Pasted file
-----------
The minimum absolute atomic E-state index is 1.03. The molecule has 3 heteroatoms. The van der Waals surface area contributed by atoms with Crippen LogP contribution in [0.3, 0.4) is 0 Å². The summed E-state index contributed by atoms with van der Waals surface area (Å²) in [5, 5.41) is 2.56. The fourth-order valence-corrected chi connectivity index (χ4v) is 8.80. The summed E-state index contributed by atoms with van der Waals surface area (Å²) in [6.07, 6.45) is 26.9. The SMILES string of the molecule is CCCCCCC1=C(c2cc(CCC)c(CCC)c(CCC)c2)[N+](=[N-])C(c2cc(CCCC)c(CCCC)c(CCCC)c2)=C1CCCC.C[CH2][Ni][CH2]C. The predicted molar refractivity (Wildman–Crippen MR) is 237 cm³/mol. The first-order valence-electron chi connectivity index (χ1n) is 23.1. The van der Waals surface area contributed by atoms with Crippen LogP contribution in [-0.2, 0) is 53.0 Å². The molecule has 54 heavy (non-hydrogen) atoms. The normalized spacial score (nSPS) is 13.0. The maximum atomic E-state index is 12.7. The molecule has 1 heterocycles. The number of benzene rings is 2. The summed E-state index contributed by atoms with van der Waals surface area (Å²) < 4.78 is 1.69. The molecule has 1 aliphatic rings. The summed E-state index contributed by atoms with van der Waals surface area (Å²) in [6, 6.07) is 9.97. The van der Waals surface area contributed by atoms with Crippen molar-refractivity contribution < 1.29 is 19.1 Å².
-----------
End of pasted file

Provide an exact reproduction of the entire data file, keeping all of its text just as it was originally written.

The minimum absolute atomic E-state index is 1.03. The molecule has 3 heteroatoms. The van der Waals surface area contributed by atoms with Crippen LogP contribution in [0.3, 0.4) is 0 Å². The summed E-state index contributed by atoms with van der Waals surface area (Å²) in [5, 5.41) is 2.56. The fourth-order valence-corrected chi connectivity index (χ4v) is 8.80. The summed E-state index contributed by atoms with van der Waals surface area (Å²) in [6.07, 6.45) is 26.9. The SMILES string of the molecule is CCCCCCC1=C(c2cc(CCC)c(CCC)c(CCC)c2)[N+](=[N-])C(c2cc(CCCC)c(CCCC)c(CCCC)c2)=C1CCCC.C[CH2][Ni][CH2]C. The predicted molar refractivity (Wildman–Crippen MR) is 237 cm³/mol. The first-order valence-electron chi connectivity index (χ1n) is 23.1. The van der Waals surface area contributed by atoms with Crippen LogP contribution in [-0.2, 0) is 53.0 Å². The molecule has 54 heavy (non-hydrogen) atoms. The normalized spacial score (nSPS) is 13.0. The maximum atomic E-state index is 12.7. The molecule has 1 heterocycles. The number of benzene rings is 2. The summed E-state index contributed by atoms with van der Waals surface area (Å²) < 4.78 is 1.69. The molecule has 1 aliphatic rings. The summed E-state index contributed by atoms with van der Waals surface area (Å²) in [6, 6.07) is 9.97. The van der Waals surface area contributed by atoms with Crippen molar-refractivity contribution < 1.29 is 19.1 Å².